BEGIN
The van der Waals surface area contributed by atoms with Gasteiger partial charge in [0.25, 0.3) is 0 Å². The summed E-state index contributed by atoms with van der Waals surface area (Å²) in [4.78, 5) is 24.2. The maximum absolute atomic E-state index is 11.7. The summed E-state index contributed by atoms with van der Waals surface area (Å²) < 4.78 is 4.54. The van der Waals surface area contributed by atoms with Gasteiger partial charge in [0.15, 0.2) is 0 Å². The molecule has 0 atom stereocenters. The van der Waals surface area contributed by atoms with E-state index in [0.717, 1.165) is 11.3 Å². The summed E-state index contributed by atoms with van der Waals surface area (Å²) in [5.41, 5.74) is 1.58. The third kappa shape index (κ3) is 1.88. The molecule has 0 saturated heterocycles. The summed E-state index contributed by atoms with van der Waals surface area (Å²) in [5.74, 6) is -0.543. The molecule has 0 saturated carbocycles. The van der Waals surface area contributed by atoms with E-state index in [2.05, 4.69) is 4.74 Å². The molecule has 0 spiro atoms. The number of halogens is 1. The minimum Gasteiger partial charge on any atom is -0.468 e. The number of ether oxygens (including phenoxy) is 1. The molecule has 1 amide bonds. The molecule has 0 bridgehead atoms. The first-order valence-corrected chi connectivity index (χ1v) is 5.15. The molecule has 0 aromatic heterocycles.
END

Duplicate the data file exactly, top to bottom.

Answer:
The van der Waals surface area contributed by atoms with Gasteiger partial charge in [0.25, 0.3) is 0 Å². The summed E-state index contributed by atoms with van der Waals surface area (Å²) in [4.78, 5) is 24.2. The maximum absolute atomic E-state index is 11.7. The summed E-state index contributed by atoms with van der Waals surface area (Å²) < 4.78 is 4.54. The van der Waals surface area contributed by atoms with Gasteiger partial charge in [0.15, 0.2) is 0 Å². The molecule has 0 atom stereocenters. The van der Waals surface area contributed by atoms with E-state index in [0.717, 1.165) is 11.3 Å². The summed E-state index contributed by atoms with van der Waals surface area (Å²) in [5.41, 5.74) is 1.58. The third kappa shape index (κ3) is 1.88. The molecule has 0 saturated heterocycles. The summed E-state index contributed by atoms with van der Waals surface area (Å²) in [5.74, 6) is -0.543. The molecule has 0 saturated carbocycles. The van der Waals surface area contributed by atoms with E-state index in [2.05, 4.69) is 4.74 Å². The molecule has 0 spiro atoms. The number of halogens is 1. The minimum Gasteiger partial charge on any atom is -0.468 e. The number of ether oxygens (including phenoxy) is 1. The molecule has 1 amide bonds. The molecule has 0 bridgehead atoms. The first-order valence-corrected chi connectivity index (χ1v) is 5.15. The molecule has 0 aromatic heterocycles.